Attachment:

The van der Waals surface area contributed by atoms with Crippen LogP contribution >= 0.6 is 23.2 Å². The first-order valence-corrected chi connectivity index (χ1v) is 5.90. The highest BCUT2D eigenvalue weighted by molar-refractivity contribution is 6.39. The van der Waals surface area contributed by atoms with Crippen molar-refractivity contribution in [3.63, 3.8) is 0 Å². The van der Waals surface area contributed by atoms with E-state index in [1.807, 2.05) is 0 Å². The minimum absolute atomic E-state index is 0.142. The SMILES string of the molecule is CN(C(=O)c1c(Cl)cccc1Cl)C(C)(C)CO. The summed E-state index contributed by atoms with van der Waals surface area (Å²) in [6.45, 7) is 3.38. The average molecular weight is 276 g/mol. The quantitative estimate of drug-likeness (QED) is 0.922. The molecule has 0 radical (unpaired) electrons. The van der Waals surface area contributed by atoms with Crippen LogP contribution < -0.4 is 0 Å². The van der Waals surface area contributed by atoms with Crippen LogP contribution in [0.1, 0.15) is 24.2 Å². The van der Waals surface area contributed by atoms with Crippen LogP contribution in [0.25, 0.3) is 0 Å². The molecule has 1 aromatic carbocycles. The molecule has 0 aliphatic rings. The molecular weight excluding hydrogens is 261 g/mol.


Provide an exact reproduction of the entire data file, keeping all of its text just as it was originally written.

The van der Waals surface area contributed by atoms with Crippen LogP contribution >= 0.6 is 23.2 Å². The first-order valence-corrected chi connectivity index (χ1v) is 5.90. The highest BCUT2D eigenvalue weighted by molar-refractivity contribution is 6.39. The van der Waals surface area contributed by atoms with Crippen molar-refractivity contribution in [3.63, 3.8) is 0 Å². The van der Waals surface area contributed by atoms with E-state index in [1.807, 2.05) is 0 Å². The minimum absolute atomic E-state index is 0.142. The SMILES string of the molecule is CN(C(=O)c1c(Cl)cccc1Cl)C(C)(C)CO. The summed E-state index contributed by atoms with van der Waals surface area (Å²) in [6.45, 7) is 3.38. The average molecular weight is 276 g/mol. The quantitative estimate of drug-likeness (QED) is 0.922. The molecule has 0 radical (unpaired) electrons. The van der Waals surface area contributed by atoms with Crippen LogP contribution < -0.4 is 0 Å². The van der Waals surface area contributed by atoms with Crippen LogP contribution in [0.1, 0.15) is 24.2 Å². The van der Waals surface area contributed by atoms with Crippen LogP contribution in [0.25, 0.3) is 0 Å². The molecule has 1 aromatic carbocycles. The molecule has 0 aliphatic rings. The molecular weight excluding hydrogens is 261 g/mol.